Other courts considering Miller’s retroactivity have also divided on the significance of the fact that in the Miller companion case, Jackson v. Hobbs, which arose on state collateral review (see Miller, supra, 567 U.S. at p.__ [132 S.Ct. at p. 2465]), the Supreme Court did not distinguish the case from Miller itself, and vacated Jackson’s sentence along with Miller’s sentence (id. at p.__ [132 S.Ct. at p. 2475]). Some courts have declined to hold that the Supreme Court’s disposition of the Jackson case indicates that Miller is retroactive to all cases on collateral review on the basis that “the question whether Miller should be applied retroactively was never presented to the United States Supreme Court.” (Carp, supra, 852 N.W.2d at p. 830, fn. omitted; see Tate, supra, 130 So.3d at p. 833, fn. 1.) Other courts have held that by granting relief to Jackson rather than distinguishing his case from Miller’s on the basis that it arose on collateral review, the Supreme Court signaled that Miller should be retroactively applied. (See Mantich, supra, 842 N.W.2d at p. 731, fn. omitted [noting that Miller “specifically adopted this policy in order to ensure that justice is administered evenhandedly” and that it would be incongruous “to refuse to apply the rule announced in Miller to a defendant before us on collateral review when the Court has already applied the rule to a defendant before it on collateral review”]; Davis, supra, 6 N.E.3d at p. 722.)
We agree with the courts that have found Miller to be a new substantive rule rather than a new procedural rule, and we therefore conclude that Miller may retroactively be applied to cases on collateral review, such as petitioner’s case. The Miller case effectively “alter[ed] the range of conduct or the class of persons that the law punishes” (Schriro, supra, 542 U.S. at p. 353), in that it barred LWOP sentences for juvenile homicide offenders unless the sentencing court determines, after a consideration of a number of case-specific substantive factors, that the defendant is “ ‘the rare juvenile offender whose crime reflects irreparable corruption.’ [Citations.]” (Miller, supra, 567 U.S. at __ [132 S.Ct. at p. 2469].) Miller did not simply set forth a new rule regulating “the manner of determining the defendant’s culpability, ” but a rule that sets forth the specific considerations to be made during a sentencing decision. (Schriro, supra, 542 U.S. at p. 353.) Because petitioner was sentenced at a time when the prevailing case law required a presumption of LWOP, there is a “ ‘significant risk’ ” that petitioner “faces a punishment that the law cannot impose upon him.” (Id. at p. 352.)
We also agree with the courts finding it significant that Miller granted relief in the companion case, Jackson v. Hobbs, which arose on collateral review. While the Supreme Court did not analyze the issue, it did direct that the defendant in Jackson be given a new sentencing hearing. (See Miller, supra, 567 U.S. at p.__ [132 S.Ct. at p. 2475].) “There would have been no reason for the Court to direct such an outcome if it did not view the Miller rule as applying retroactively to cases on collateral review.” (Ragland, supra, 836 N.W.2d at p. 116.) And, as another out-of-state court noted, it would be incongruous “to refuse to apply the rule announced in Miller to a defendant before us on collateral review when the Court has already applied the rule to a defendant before it on collateral review.” (Mantich, supra, 842 N.W.2d at p. 731; see Falcon v. State (Fla., Mar. 19, 2015, No. SCI3-865)__ So.3d __-__ [2015 Fla.Lexis 534, pp. *19-20] [“The patent unfairness of depriving indistinguishable juvenile offenders of their liberty for the rest of their lives, based solely on when their cases were decided, weighs heavily in favor of applying the Supreme Court’s decision in Miller retroactively.”].)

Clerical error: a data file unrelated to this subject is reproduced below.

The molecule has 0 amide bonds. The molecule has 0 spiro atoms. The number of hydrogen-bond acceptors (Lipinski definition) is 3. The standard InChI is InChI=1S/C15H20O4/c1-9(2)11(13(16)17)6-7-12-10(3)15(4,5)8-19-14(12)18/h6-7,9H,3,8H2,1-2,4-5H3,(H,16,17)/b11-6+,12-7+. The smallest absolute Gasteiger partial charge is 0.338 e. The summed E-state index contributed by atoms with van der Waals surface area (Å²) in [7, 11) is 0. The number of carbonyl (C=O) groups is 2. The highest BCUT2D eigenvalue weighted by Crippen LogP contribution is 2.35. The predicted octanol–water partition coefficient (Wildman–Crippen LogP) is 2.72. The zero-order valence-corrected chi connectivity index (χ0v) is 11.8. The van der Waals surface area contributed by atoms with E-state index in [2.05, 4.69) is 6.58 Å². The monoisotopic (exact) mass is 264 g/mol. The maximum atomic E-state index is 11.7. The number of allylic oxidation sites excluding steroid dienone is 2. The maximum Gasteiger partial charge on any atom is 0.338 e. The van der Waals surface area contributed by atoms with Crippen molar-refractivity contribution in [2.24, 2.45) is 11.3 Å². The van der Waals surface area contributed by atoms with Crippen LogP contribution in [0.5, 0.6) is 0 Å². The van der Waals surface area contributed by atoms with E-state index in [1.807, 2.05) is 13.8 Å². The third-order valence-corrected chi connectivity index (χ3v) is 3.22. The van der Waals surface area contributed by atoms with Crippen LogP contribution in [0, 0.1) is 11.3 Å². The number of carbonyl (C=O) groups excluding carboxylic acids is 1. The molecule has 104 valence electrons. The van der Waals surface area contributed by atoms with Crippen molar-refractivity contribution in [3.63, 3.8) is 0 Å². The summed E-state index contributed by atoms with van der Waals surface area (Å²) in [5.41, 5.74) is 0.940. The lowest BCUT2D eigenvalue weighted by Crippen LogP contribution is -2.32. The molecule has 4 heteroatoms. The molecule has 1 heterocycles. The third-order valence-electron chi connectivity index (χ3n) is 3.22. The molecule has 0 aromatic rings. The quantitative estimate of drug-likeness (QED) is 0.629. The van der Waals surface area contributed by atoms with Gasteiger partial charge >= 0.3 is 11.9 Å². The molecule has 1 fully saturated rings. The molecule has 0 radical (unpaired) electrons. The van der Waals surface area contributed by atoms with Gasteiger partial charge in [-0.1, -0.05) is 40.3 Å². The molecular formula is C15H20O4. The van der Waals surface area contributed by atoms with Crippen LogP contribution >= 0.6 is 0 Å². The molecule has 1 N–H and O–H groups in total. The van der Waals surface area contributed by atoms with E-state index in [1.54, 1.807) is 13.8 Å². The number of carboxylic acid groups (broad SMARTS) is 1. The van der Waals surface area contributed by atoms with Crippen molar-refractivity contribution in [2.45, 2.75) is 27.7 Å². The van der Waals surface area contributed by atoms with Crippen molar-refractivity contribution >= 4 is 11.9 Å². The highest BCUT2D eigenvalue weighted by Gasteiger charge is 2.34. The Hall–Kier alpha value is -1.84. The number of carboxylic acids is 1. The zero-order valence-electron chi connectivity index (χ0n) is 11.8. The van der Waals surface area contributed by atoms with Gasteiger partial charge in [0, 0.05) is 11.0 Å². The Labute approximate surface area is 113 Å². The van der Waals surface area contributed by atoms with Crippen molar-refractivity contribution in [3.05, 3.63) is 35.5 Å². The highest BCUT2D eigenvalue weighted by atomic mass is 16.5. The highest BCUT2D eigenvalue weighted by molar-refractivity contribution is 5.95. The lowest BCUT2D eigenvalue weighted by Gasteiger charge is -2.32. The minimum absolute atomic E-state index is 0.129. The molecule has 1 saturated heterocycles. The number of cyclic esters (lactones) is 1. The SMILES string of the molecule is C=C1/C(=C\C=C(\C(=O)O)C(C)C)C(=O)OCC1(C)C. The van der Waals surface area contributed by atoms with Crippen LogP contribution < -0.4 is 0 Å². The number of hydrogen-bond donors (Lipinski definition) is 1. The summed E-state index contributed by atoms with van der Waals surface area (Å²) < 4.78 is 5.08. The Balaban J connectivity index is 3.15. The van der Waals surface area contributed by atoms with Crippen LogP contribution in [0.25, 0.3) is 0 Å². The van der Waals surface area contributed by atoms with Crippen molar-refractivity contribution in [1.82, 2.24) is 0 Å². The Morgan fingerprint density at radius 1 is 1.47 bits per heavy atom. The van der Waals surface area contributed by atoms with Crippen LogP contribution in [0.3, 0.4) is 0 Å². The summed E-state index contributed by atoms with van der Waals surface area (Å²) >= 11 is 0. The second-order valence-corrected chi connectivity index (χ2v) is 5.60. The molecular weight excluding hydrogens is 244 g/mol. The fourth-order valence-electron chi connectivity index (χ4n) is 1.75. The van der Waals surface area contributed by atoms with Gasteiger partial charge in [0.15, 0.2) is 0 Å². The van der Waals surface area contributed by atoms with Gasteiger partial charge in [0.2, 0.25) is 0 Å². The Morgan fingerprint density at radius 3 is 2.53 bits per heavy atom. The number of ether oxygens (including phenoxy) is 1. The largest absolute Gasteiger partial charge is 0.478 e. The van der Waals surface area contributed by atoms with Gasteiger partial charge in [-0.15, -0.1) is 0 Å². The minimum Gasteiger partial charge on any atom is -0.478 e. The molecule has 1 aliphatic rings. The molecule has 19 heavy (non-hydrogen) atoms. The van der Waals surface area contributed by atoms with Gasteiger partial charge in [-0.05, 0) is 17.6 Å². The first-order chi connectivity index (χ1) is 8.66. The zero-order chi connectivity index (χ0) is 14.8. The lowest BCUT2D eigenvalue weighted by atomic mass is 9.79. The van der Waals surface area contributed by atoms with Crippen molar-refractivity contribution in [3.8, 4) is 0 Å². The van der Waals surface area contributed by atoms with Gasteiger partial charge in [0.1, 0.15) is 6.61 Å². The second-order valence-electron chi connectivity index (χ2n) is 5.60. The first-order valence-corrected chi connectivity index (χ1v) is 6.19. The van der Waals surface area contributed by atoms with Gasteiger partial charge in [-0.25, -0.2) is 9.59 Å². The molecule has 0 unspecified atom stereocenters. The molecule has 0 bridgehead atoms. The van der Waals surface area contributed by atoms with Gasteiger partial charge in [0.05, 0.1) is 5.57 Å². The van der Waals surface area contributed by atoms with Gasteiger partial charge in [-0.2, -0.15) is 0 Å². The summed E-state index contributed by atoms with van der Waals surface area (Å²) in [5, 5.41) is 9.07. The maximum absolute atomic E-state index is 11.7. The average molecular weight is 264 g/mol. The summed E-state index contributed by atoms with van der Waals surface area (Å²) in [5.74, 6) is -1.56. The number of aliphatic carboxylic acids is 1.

In sum, based on our careful review of Miller, Gutierrez, and cases from other jurisdictions, and after consideration of the principles set forth in those cases with respect to LWOP sentencing for juvenile offenders, we conclude that Miller’s new rules concerning the imposition of LWOP sentences on juvenile homicide offenders are retroactive. We thus conclude that the Miller sentencing rules should apply to petitioner.
D. Effect of Petition for Recall of Sentence
We next turn to the question of whether the recall petition procedure provided by section 1170, subdivision (d)(2) provides a substitute for the resentencing process mandated by Miller.
Section 1170, subdivision (d)(2), enacted in 2012 (Stats. 2012, ch. 828, § 1) provides a procedural mechanism for resentencing to defendants who were under the age of 18 at the time of the commission of their offenses and who were given LWOP sentences. If the defendant has served at least 15 years of the LWOP sentence, he or she may “submit to the sentencing court a petition for recall and resentencing” (§ 1170, subd. (d)(2)(A)(i)), so long as the LWOP sentence was not imposed for an offense in which the defendant tortured the victim or an offense in which the victim was a public safety official (id., subd. (d)(2)(A)(ii)).
In the petition, the defendant must describe “his or her remorse and work towards rehabilitation.” (§ 1170, subd. (d)(2)(B).) The trial court “shall hold a hearing to consider whether to recall the sentence and commitment previously ordered and to resentence the defendant in the same manner as if the
defendant had not previously been sentenced” if it “finds by a preponderance of the evidence that the statements in the petition are true.” (Id., subd. (d)(2)(E).) The statute enumerates a number of relevant factors that the trial court may consider in determining whether to grant a petition for resentencing. (Id., subd. (d)(2)(F).)